The Health Development Agency, the DFES and London South Bank University are all seeking researchers to help build the evidence base needed to inform decision-makers in key areas. Pat Leon reports.
Scare stories about obesity, teenage pregnancy and sexually transmitted diseases regularly grab headlines, so it is important that the evidence is properly gathered and assessed.
That is one job of the Health Development Agency, which was set up in 2000 as part of the National Health Service in the wake of the government white paper Saving Lives: Our Healthier Nation . Its mission is to improve public health and reduce inequalities, and for this it needs evidence-based research.
Unfortunately, the agency's success has led to a turnover of talented researchers, with staff seconded to the World Health Organisation, the Treasury and elsewhere. To plug the gap, the HDA is advertising six posts - some permanent, some fixed term or secondment - in The Times Higher this week.
Team leader Mike Kelly, a medical sociologist by background, says: "We usually have 20 or so researchers, and we want to bring the team back to full strength. The projects are moving fast, and we need people as quickly as possible."
Researchers can expect to look into topical health issues such as obesity, physical activity, smoking, cancer prevention, teenage pregnancy, sexually transmitted diseases and HIV prevention.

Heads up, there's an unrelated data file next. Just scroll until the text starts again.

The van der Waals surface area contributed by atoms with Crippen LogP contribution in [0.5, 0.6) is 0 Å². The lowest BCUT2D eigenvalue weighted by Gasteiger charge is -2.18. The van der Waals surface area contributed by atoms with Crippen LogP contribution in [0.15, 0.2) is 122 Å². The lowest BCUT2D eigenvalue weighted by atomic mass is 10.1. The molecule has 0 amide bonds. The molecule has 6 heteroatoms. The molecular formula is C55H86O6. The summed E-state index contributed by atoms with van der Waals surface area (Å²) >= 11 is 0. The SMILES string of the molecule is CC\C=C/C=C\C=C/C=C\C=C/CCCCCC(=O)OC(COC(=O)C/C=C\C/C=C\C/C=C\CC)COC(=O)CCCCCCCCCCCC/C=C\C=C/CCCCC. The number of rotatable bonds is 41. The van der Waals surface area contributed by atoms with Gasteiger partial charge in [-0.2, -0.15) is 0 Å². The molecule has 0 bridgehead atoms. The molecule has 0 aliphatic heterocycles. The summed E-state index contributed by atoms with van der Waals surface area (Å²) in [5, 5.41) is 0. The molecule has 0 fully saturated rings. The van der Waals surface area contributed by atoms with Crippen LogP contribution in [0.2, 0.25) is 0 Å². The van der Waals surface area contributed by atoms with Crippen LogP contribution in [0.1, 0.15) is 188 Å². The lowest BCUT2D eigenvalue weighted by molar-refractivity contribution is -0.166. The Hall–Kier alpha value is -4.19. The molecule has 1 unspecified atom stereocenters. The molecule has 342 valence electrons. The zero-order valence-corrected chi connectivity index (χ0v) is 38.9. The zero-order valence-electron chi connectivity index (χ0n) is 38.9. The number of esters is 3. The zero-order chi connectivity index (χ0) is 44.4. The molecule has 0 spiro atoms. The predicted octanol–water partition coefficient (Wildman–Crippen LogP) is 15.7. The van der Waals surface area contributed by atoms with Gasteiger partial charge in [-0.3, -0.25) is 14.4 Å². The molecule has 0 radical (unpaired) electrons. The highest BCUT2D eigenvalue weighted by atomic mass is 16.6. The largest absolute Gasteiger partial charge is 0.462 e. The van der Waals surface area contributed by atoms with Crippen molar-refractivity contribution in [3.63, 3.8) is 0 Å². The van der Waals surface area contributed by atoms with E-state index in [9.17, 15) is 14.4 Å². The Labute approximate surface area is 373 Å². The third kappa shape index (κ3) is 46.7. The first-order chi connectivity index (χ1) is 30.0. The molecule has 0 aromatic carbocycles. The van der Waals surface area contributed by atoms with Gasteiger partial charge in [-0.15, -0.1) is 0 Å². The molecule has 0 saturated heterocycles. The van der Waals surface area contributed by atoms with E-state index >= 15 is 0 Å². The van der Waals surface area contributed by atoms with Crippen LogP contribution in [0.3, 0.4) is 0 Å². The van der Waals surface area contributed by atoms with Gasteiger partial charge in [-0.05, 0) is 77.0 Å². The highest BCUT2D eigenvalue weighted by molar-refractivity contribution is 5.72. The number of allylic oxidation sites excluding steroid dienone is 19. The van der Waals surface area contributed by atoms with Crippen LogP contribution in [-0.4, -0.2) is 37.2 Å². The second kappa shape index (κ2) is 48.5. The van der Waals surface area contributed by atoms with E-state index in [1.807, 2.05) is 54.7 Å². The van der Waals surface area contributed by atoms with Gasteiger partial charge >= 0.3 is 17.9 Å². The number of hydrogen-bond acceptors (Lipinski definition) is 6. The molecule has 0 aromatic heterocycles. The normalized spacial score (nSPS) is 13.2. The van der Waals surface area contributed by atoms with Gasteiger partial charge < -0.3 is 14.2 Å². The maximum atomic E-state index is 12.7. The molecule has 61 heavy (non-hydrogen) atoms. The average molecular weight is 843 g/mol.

Kelly says: "We bring the gaze of the disinterested scientist to bear on vexed policy questions. We work with ministers and practitioners, whether they are drug workers in Blackburn or health workers in Swindon."
The agency is seeking specialists in research methodology rather than just health, he says. "We need scientists who are comfortable across the spectrum and familiar with techniques such as randomised clinical control trials, action research and qualitative and quantitative techniques."
Successful candidates can expect an exciting time. "I was an academic in an old and in a new university for years, and this is the most academic job I have done. It is no dumbed-down version of research but the real McCoy: research based on reality. It puts faculty boards and choosing your car parking space into perspective."
The Department for Education and Skills is similarly committed to research. This week, it is advertising for a principal research officer from a social science background to be based in London. Applicants will need strong research, policy communication, management and analysis skills.
Also in the capital, London South Bank University is seeking a founding director for its Institute of Social Policy and Urban Regeneration, which is bringing together two research areas to look at life in the capital, in particular the changing nature of the family, demography and social exclusion.
Jeffrey Weeks, executive dean of the arts and human sciences faculty, says: "We hope to get an experienced researcher who is innovative, can generate income and can work with our different research groups. They'll need to be entrepreneurial and energetic."